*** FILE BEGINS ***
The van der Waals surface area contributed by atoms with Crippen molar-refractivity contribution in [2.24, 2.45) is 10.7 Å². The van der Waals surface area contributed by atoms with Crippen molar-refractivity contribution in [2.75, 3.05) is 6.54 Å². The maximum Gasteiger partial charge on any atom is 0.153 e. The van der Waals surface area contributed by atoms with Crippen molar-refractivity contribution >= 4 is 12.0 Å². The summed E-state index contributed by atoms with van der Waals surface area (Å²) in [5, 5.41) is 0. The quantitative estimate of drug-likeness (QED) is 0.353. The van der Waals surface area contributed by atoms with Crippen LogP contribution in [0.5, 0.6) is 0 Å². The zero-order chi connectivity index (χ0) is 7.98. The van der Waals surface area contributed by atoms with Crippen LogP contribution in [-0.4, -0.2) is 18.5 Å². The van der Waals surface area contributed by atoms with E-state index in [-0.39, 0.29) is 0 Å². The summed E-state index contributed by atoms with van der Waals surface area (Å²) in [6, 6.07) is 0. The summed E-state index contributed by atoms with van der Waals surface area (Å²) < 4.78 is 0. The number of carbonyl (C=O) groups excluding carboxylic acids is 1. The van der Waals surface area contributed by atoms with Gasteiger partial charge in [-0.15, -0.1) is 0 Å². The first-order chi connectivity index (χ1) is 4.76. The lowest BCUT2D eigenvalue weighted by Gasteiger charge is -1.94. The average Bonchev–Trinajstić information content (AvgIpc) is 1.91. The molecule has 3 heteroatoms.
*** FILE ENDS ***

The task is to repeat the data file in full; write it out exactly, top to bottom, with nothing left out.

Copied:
The van der Waals surface area contributed by atoms with Crippen molar-refractivity contribution in [2.24, 2.45) is 10.7 Å². The van der Waals surface area contributed by atoms with Crippen molar-refractivity contribution in [2.75, 3.05) is 6.54 Å². The maximum Gasteiger partial charge on any atom is 0.153 e. The van der Waals surface area contributed by atoms with Crippen molar-refractivity contribution >= 4 is 12.0 Å². The summed E-state index contributed by atoms with van der Waals surface area (Å²) in [5, 5.41) is 0. The quantitative estimate of drug-likeness (QED) is 0.353. The van der Waals surface area contributed by atoms with Crippen LogP contribution in [0.5, 0.6) is 0 Å². The zero-order chi connectivity index (χ0) is 7.98. The van der Waals surface area contributed by atoms with Crippen LogP contribution in [-0.4, -0.2) is 18.5 Å². The van der Waals surface area contributed by atoms with E-state index in [-0.39, 0.29) is 0 Å². The summed E-state index contributed by atoms with van der Waals surface area (Å²) in [6, 6.07) is 0. The summed E-state index contributed by atoms with van der Waals surface area (Å²) < 4.78 is 0. The number of carbonyl (C=O) groups excluding carboxylic acids is 1. The van der Waals surface area contributed by atoms with Gasteiger partial charge in [-0.15, -0.1) is 0 Å². The first-order chi connectivity index (χ1) is 4.76. The lowest BCUT2D eigenvalue weighted by Gasteiger charge is -1.94. The average Bonchev–Trinajstić information content (AvgIpc) is 1.91. The molecule has 3 heteroatoms.